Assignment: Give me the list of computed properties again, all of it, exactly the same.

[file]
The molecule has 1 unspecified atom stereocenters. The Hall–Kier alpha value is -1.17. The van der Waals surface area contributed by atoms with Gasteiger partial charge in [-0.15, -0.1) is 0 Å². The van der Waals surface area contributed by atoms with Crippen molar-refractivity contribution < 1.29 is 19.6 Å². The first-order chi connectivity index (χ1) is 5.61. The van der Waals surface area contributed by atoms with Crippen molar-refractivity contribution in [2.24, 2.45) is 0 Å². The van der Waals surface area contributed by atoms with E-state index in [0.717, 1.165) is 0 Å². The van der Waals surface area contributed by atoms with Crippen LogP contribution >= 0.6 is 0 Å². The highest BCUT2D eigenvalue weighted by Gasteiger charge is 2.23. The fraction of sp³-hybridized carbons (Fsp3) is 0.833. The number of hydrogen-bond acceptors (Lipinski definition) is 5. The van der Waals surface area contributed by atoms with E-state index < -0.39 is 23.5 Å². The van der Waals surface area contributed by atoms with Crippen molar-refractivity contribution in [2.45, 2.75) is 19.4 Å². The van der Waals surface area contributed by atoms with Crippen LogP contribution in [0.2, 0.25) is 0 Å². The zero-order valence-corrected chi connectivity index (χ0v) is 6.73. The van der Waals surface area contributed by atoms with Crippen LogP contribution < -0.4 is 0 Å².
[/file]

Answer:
The molecule has 1 unspecified atom stereocenters. The Hall–Kier alpha value is -1.17. The van der Waals surface area contributed by atoms with Gasteiger partial charge in [-0.15, -0.1) is 0 Å². The van der Waals surface area contributed by atoms with Crippen molar-refractivity contribution < 1.29 is 19.6 Å². The first-order chi connectivity index (χ1) is 5.61. The van der Waals surface area contributed by atoms with Crippen molar-refractivity contribution in [2.24, 2.45) is 0 Å². The van der Waals surface area contributed by atoms with E-state index in [0.717, 1.165) is 0 Å². The van der Waals surface area contributed by atoms with Crippen LogP contribution >= 0.6 is 0 Å². The highest BCUT2D eigenvalue weighted by Gasteiger charge is 2.23. The fraction of sp³-hybridized carbons (Fsp3) is 0.833. The number of hydrogen-bond acceptors (Lipinski definition) is 5. The van der Waals surface area contributed by atoms with E-state index < -0.39 is 23.5 Å². The van der Waals surface area contributed by atoms with Crippen molar-refractivity contribution in [2.45, 2.75) is 19.4 Å². The van der Waals surface area contributed by atoms with Crippen LogP contribution in [0.2, 0.25) is 0 Å². The zero-order valence-corrected chi connectivity index (χ0v) is 6.73. The van der Waals surface area contributed by atoms with Crippen LogP contribution < -0.4 is 0 Å².